J Neurogastroenterol Motil 2024; 30(1): 17-28  https://doi.org/10.5056/jnm23145
Refractory Gastroesophageal Reflux Disease: Diagnosis and Management
Trevor A Davis1 and C Prakash Gyawali2*
1Division of Pediatric Gastroenterology, Washington University School of Medicine, Saint Louis Children’s Hospital, St. Louis, MO, USA; and 2Division of Gastroenterology, Washington University School of Medicine, St. Louis, MO, USA
Correspondence to: *C Prakash Gyawali, MD
Division of Gastroenterology, Washington University School of Medicine, 660 S. Euclid Ave, Campus Box 8124, St. Louis, MO 63110, USA
Tel: +1-314-454-8201, E-mail: cprakash@wustl.edu
Received: September 11, 2023; Accepted: October 16, 2023; Published online: January 30, 2024
© The Korean Society of Neurogastroenterology and Motility. All rights reserved.

cc This is an Open Access article distributed under the terms of the Creative Commons Attribution Non-Commercial License (http://creativecommons.org/licenses/by-nc/4.0) which permits unrestricted non-commercial use, distribution, and reproduction in any medium, provided the original work is properly cited.
Abstract
Gastroesophageal reflux disease (GERD) is common, with increasing worldwide disease prevalence and high economic burden. A significant number of patients will remain symptomatic following an empiric proton pump inhibitor (PPI) trial. Persistent symptoms despite PPI therapy are often mislabeled as refractory GERD. For patients with no prior GERD evidence (unproven GERD), testing is performed off antisecretory therapy to identify objective evidence of pathologic reflux using criteria outlined by the Lyon consensus. In proven GERD, differentiation between refractory symptoms (persisting symptoms despite optimized antisecretory therapy) and refractory GERD (abnormal reflux metrics on ambulatory pH impedance monitoring and/or persistent erosive esophagitis on endoscopy while on optimized PPI therapy) can direct subsequent management. While refractory symptoms may arise from esophageal hypersensitivity or functional heartburn, proven refractory GERD requires personalization of the management approach, tapping from an array of non-pharmacologic, pharmacologic, endoscopic, and surgical interventions. Proper diagnosis and management of refractory GERD is critical to mitigate undesirable long-term complications such as strictures, Barrett’s esophagus, and esophageal adenocarcinoma. This review outlines the diagnostic workup of patients presenting with refractory GERD symptoms, describes the distinction between unproven and proven GERD, and provides a comprehensive review of the current treatment strategies available for the management of refractory GERD.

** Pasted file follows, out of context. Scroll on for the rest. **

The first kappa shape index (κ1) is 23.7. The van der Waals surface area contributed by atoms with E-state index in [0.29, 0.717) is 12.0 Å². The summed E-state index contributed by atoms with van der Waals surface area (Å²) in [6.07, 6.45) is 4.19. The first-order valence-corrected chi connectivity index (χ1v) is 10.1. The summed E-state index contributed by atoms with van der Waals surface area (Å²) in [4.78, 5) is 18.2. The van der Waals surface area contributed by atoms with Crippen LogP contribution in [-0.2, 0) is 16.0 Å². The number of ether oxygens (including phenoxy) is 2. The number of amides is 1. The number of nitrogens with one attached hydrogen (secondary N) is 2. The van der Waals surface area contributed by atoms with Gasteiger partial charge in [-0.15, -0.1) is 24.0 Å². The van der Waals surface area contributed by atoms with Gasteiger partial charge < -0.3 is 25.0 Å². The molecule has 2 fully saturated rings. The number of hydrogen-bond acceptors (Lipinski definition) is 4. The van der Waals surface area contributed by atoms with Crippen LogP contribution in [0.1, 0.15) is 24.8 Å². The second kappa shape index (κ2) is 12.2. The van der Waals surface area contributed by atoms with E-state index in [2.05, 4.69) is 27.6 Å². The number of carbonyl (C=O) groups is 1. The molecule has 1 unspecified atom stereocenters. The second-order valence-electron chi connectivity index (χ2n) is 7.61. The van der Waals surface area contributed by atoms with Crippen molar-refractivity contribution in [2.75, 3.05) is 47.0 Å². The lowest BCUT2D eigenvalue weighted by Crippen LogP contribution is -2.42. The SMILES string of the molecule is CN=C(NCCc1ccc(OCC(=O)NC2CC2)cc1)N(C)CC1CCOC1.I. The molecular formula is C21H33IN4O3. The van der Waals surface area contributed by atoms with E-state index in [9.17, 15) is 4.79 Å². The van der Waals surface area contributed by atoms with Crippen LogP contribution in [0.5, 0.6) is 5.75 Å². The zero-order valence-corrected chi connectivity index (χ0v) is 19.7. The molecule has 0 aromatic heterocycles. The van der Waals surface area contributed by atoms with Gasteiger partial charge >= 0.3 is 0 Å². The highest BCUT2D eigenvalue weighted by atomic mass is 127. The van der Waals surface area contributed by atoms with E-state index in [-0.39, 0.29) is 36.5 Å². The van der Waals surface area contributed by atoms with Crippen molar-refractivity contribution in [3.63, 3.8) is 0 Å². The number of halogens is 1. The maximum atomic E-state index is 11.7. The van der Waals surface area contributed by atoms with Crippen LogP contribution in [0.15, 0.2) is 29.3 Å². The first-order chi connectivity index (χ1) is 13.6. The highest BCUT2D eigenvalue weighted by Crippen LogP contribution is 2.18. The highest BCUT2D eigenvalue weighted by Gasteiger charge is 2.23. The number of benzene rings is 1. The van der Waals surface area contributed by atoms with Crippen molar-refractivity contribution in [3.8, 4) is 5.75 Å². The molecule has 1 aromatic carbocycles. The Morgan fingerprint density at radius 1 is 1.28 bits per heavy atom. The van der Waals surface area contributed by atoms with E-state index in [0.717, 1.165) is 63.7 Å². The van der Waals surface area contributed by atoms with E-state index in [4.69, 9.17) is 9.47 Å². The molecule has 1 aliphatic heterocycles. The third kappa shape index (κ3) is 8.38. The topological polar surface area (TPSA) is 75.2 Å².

Keywords: Endoscopy; Esophageal pH monitoring; Gastroesophageal reflux; Refractory GERD
Introduction

Gastroesophageal reflux disease (GERD) is a frequently encountered diagnosis in clinical practice, with an estimated prevalence ranging from 8-33% of the general population, and associated economic impact in the United States totaling as much as $10 billion on an annual basis.1-4 Almost one-third of adults report typical GERD symptoms (ie, heartburn, regurgitation, and esophageal chest pain) on a weekly basis.5,6 The mainstay of initial GERD management hinges on a proton pump inhibitor (PPI) trial to determine if symptoms improve with effective acid suppression.5 While approximately two-thirds of patients with erosive esophagitis (EE) and one-half with non-erosive reflux disease (NERD) will achieve symptomatic response with an empiric PPI trial, patients presenting with atypical symptoms, especially laryngeal symptoms such as hoarseness, cough, throat clearing, and sore throat, are much less likely to improve.3,4,6-8 Although PPI response is utilized as a surrogate for diagnostic findings of GERD on objective testing, available literature suggests suboptimal sensitivity (ranging from 71-78%) and specificity (ranging from 44-54%) of a PPI trial when compared to GERD evidence on endoscopy and/or reflux monitoring studies.3,9,10 Furthermore, symptom relief does not always associate with evidence of pathologic GERD, as symptomatic improvement has been demonstrated in more than one-third of patients with normal upper endoscopy and reflux monitoring, likely related to placebo effect and/or incomplete GERD evidence on 24-hour reflux monitoring.3,11 Nevertheless, a PPI trial is a pragmatic initial step for typical GERD symptoms, even though as many as 54% of patients will remain symptomatic despite the PPI trial.3,5,8,12 With the availability of potassium competitive acid blockers (PCABs) that demonstrate highly efficient acid suppression right from the first dose, these agents might replace PPIs as the agents of choice for an initial empiric therapeutic trial.